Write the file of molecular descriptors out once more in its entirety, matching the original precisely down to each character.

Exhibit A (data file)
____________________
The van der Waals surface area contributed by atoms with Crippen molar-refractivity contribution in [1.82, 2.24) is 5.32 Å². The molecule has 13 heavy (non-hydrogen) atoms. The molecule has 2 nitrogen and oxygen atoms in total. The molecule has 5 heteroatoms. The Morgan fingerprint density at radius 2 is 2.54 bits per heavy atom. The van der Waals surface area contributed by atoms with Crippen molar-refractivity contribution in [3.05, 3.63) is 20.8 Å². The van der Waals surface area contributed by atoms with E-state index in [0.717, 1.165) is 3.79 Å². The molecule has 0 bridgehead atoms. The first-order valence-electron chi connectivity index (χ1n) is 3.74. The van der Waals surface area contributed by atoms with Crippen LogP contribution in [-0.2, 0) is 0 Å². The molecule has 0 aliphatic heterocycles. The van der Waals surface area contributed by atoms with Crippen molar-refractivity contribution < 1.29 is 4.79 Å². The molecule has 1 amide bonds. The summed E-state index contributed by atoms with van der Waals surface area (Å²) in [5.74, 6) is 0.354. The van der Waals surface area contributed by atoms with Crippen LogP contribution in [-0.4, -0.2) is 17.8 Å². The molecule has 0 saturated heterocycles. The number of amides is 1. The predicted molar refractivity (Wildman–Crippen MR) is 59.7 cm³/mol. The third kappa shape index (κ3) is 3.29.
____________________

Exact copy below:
The van der Waals surface area contributed by atoms with Crippen molar-refractivity contribution in [1.82, 2.24) is 5.32 Å². The molecule has 13 heavy (non-hydrogen) atoms. The molecule has 2 nitrogen and oxygen atoms in total. The molecule has 5 heteroatoms. The Morgan fingerprint density at radius 2 is 2.54 bits per heavy atom. The van der Waals surface area contributed by atoms with Crippen molar-refractivity contribution in [3.05, 3.63) is 20.8 Å². The van der Waals surface area contributed by atoms with E-state index in [0.717, 1.165) is 3.79 Å². The molecule has 0 bridgehead atoms. The first-order valence-electron chi connectivity index (χ1n) is 3.74. The van der Waals surface area contributed by atoms with Crippen LogP contribution in [-0.2, 0) is 0 Å². The molecule has 0 aliphatic heterocycles. The van der Waals surface area contributed by atoms with Crippen molar-refractivity contribution < 1.29 is 4.79 Å². The molecule has 1 amide bonds. The summed E-state index contributed by atoms with van der Waals surface area (Å²) in [5.74, 6) is 0.354. The van der Waals surface area contributed by atoms with Crippen LogP contribution in [-0.4, -0.2) is 17.8 Å². The molecule has 0 saturated heterocycles. The number of amides is 1. The predicted molar refractivity (Wildman–Crippen MR) is 59.7 cm³/mol. The third kappa shape index (κ3) is 3.29.